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Pronation

What is pronation?

Pronation may very well be the most overused and misunderstood term in foot biomechanics. Severe pronation can be seen when someone walks on the insides of their feet. The inner soles of the shoes wear out quickly. Mild and moderate pronation are not easily identified by simply watching someone walk or looking at shoe wear.

The foot is capable of undergoing 2 basic motions – one of which is pronation. Pronation is a complicated joint motion involving movement of several joints in several different planes. The motion results in a dropping of the arch or a “falling” to the inside. Often the legs, knees and hips fall in with the feet. Pronation is not always easily recognized simply by watching someone walk or by looking at the wear on the bottom of their shoes. If only it were that simple. Often flat footedness is confused with pronation. Someone who has “flat feet” will generally look very pronated (arches are flat on the ground). The two are not synonymous. Also, high arched feet (which look supinated or tilted to the outside) are often quite pronated in walking gait.

What causes excess pronation?

The list is long…usually there is some degree of hypermobility in the foot, i.e. the ligaments are loose and the joints are allowed to undergo more range of motion than they need to. In some sports, hypermobility (hyper flexibility) is considered to be an advantage. Not true with feet – the feet need mobility (in order to absorb shock), not hypermobility – which makes it difficult for the foot to stabilize properly. Other contributing factors include: abducted (turned out) or adducted (turned in) gait pattern; tight achilles tendons; inturned knees or hips; chronic pain anywhere in the lower extremity; leg length discrepancy; loss of muscle function after a stroke or nerve injury; cerebral palsy or other spastic disorder; bunions and hypermobile forefoot joints; worn-out shoes; being overweight; high-impact activities such as long distance running-–I could go on but as you can see, there are many factors involved.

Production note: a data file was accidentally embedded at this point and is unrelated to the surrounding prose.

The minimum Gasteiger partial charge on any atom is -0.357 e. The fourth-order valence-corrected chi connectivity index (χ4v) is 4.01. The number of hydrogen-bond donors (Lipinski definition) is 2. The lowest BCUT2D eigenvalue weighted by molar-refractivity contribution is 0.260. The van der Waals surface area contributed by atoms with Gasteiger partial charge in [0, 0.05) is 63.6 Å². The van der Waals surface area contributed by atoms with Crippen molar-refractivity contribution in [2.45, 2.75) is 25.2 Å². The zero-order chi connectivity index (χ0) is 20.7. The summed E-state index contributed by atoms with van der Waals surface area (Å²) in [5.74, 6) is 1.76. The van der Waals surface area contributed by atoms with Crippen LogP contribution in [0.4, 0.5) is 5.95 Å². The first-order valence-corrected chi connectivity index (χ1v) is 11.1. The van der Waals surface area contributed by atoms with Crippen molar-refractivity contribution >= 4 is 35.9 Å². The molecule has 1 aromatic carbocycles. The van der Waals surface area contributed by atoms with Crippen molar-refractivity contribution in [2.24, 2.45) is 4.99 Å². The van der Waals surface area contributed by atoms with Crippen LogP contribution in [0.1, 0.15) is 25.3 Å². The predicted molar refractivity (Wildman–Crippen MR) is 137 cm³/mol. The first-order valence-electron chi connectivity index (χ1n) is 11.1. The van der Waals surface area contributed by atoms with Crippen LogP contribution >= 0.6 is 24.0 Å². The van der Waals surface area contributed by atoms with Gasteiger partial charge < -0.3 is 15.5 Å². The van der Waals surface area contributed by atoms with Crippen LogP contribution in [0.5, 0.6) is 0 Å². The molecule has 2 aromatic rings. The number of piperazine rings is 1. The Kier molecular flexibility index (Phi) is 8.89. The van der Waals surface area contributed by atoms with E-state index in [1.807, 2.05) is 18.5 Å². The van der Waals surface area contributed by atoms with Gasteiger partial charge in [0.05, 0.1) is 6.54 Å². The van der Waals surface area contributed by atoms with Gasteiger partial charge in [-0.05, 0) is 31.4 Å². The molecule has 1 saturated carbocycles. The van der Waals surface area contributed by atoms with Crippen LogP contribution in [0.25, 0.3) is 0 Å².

What does excess pronation cause?

Interesting question and important to consider. If someone is excessively pronated does that necessitate treatment-–generally speaking not unless the pronation is causing a symptom or creating a situation that will clearly lead to symptoms in the future. The excess motion of the foot joints caused by pronation and extra work placed on the muscles, as a result leads to a gigantuous list of potential problems. The most common are: bunions, heel pain, hammertoes, medial tibial stress syndrome (shin splints), achilles tendonitis, knee pain, back pain, general fatigue in the lower extremities, ingrown toenails, neuromas, and I’ll stop there. Remember this though: many pronation-related problems can also be caused by things other than excess pronation. Just because someone has bunions and is pronated doesn’t mean the two are related. This makes treating lower extremity symptoms rather complicated. Identifying all contributing factors in a lower extremity problem (other than pronation) will improve the chances that the chosen treatment will work.

How is excess pronation treated?

We’ll touch on this here. If the problem is hypermobile foot joints, the logical solution would be to find a way to decrease the mobility of these joints. The most effective approach (in my opinion) is using custom orthotics and shoe change. Start with shoe change. Runners, hikers and good quality athletic walking shoes are the most supportive. Lace-up shoes are better than slip-ons. Closed backs are generally better than open backs.

Most of the pronation control in a shoe comes from the heel counter and the denseness of the sole material on the inside of the shoe. The arch support inside generally provides negligible support. Shoes should be replaced much more frequently than most people realize. A good walker or runner lasts 3 to 6 months for the serious runner, 6 to 12 months for the average runner, and 12 to 24 months for the average walker. If shoe change doesn’t help, consider the option of custom orthotics. This can be a daunting task. Who should you see, who can you trust, how do you get the best possible orthotic? The bottom line – see a professional and use your intuition. Find people who have experience, expertise and aren’t in a hurry to rush you out of the office with an orthotic prescription.